- Exhibition: CONFLUENCE
- Showing: September 10th 2015 - October 17th 2015
Denver—Water. Rising sea levels, tales of drought and increasing scarcity, discussions around its rights, its uses, its increasingly critical role as a global currency: Water is a critical planetary issue that’s very much front and center for those of us in Colorado. And now, it’s the subject of an evocative and thought-provoking new exhibition at Denver’s Space Gallery.
“Water is a complex and loaded topic,” says curator and gallerist Michael Burnett. “And in this showing, we’ll explore Confluence as the place where art and issues come together.”
Confluence, featuring works by Tyler Aiello, Monica Aiello, Betsy Stewart and Paul Ecke, examines the subject of water—not in an overtly political way, but rather as a way to fuse creativity with our conscious awareness of the subject matter. In Confluence, the artists employ unexpected shapes, colors and media to suggest the presence of water, our involvement with it and, by implication, the considerations that accompany it.
“Art is perhaps the truest and most immediate form of storytelling,” artist Paul Ecke reflected. “And water gives us a vital and important story to tell.”
Artist and environmental activist Monica Aiello agrees. “Literally and metaphorically, rivers are the life blood of Earth. Like our own circulatory systems, they bring life to global civilizations. It’s a topic we must pay attention to and a conversation that must be had. We no longer have a choice.”
“In this space, at this time,” Michael Burnett concludes, “water will inform an intimate experience with art. We see will see a confluence of the beauty, the urgency and the necessity. And if we walk away with one more moment of consideration for the truth behind the beauty, then this show will have done its job.”
The exhibit runs through October 17th at Space Gallery, 400 Santa Fe Drive, the southernmost anchor of Denver’s thriving Santa Fe Arts District.
For the past decade, I’ve been exploring the worlds of our solar system through paint. I’ve had a wonderful opportunity to collaborate with NASA scientists dissecting the geology of our planetary neighbors while conveying their stories in mixed-media works. Throughout this process, I’m often asked, “why planets?” To respond to this question, I’ve recently turned my focus back to Earth so to speak. Although obvious, it’s sometimes easy to forget that Earth is a planet – a marvelous, complex and fragile system we call home. My newest series embarks on a journey to investigate our unique world from the vantage point of space.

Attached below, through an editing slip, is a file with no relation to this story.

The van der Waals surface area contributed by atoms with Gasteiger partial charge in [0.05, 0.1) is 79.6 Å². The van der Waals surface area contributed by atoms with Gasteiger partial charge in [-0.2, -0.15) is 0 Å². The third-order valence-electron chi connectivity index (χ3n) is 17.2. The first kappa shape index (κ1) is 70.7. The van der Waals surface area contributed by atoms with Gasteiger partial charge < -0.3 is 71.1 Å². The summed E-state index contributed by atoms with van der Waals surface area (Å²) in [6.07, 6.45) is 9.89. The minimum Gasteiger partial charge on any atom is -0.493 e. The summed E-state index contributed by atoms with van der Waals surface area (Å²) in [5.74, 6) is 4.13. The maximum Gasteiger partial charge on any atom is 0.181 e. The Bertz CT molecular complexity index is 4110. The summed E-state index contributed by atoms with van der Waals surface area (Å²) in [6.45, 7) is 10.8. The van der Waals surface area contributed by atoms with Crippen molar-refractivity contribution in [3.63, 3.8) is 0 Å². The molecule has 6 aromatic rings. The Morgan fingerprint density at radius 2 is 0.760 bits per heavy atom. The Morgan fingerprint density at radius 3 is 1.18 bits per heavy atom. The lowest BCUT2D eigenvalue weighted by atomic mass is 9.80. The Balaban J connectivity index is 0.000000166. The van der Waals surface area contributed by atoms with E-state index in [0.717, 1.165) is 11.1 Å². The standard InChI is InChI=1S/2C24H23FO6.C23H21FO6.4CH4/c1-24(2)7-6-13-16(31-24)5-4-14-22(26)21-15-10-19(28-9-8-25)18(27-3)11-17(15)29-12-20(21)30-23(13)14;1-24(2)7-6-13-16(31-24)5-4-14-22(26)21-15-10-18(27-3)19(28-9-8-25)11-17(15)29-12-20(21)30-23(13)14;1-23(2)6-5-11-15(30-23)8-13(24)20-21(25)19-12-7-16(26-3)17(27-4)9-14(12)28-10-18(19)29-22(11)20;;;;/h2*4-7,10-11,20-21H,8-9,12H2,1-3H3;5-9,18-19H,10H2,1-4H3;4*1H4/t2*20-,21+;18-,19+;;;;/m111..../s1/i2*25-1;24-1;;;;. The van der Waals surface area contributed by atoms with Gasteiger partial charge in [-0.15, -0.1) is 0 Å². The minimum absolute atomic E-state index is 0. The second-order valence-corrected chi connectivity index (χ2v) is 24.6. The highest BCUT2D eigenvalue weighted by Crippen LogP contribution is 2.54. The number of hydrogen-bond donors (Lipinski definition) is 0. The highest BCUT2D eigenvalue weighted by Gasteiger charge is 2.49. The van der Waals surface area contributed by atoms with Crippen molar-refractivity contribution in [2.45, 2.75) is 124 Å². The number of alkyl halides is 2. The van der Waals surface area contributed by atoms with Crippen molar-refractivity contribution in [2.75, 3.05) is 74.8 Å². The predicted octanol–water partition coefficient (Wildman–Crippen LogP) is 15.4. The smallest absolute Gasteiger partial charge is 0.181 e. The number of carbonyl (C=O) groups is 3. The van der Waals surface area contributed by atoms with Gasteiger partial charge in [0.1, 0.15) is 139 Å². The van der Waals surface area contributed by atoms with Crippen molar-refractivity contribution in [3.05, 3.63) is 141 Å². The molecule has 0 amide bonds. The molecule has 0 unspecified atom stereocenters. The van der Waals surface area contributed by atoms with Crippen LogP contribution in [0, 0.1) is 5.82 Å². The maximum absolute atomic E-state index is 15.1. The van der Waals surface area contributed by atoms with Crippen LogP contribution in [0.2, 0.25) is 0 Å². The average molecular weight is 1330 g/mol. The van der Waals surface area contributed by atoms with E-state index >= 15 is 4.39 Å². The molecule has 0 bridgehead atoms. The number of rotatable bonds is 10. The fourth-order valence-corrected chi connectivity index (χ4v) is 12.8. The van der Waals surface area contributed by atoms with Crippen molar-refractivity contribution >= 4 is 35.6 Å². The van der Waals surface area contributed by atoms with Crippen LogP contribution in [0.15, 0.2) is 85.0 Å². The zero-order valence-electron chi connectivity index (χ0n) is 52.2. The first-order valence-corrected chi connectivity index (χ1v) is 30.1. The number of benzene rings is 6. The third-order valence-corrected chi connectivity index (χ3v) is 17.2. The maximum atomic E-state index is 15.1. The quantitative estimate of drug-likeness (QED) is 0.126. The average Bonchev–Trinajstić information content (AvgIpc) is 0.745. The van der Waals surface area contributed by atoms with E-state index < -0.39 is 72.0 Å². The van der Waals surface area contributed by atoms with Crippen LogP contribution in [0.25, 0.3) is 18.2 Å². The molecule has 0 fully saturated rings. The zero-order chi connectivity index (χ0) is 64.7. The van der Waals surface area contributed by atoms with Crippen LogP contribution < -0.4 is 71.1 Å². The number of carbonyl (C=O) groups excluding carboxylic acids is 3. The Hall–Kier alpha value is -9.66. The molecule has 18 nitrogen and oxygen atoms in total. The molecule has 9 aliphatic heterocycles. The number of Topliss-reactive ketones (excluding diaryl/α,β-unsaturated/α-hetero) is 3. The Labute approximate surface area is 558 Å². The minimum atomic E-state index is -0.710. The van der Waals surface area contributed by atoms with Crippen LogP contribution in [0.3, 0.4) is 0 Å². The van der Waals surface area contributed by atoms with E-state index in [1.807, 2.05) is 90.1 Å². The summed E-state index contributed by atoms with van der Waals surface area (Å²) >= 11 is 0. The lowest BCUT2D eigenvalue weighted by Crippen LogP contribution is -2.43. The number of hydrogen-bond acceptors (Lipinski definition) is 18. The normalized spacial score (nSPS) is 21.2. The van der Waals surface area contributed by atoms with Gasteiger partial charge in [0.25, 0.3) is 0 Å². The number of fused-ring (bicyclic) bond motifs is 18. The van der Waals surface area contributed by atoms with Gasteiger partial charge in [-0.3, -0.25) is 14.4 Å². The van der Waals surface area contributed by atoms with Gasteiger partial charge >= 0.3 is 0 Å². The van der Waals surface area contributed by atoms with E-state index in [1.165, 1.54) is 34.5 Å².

Earth is marvelously yet dauntingly complex. Its crust is shaped not only by pervasive geologic activity; the surface of Earth has been carved by humans. So I struggled with where to begin. One day, while listening to NPR, I heard a poem by Langston Hughes, “The Negro Speaks of Rivers.” This impressed upon me the role of rivers in shaping our planet, its habitability, history and civilizations. Around the same time, I had the chance to visit both the headwaters of the Colorado River in Rocky Mountain National Park and its course through the Grand Canyon. I was struck by the story of the Colorado River in shaping the landscape and development of the American West and my new series was born.
Literally and metaphorically, rivers are the life blood of Earth. Their cycles parallel our bodies’ circulatory systems as they journey to deliver fresh water and nutrients to the land. They also have defined the development of civilizations, providing essential resources and conduits for our societies to flourish. The story of the Colorado River embodies the power of rivers as essential to land and life. My new series takes a look at the journey of the Colorado River from humble headwaters to its untimely demise before it reaches the Sea of Cortez. The Colorado River is one of the most heavily legislated, litigated and manipulated rivers in the world with international implications. Its watershed allowed for the “desert to bloom” as predicted by John Wesley Powell, but human impact has also had devastating effects on its health and the environment. From Denver to Phoenix, Las Vegas, Los Angeles, and San Diego, the Colorado River is crucial for millions of people and huge agricultural enterprises. The American public literally feeds off the bounty of the river every day. However, this precious resource is at risk and it is truly and endangered landscape.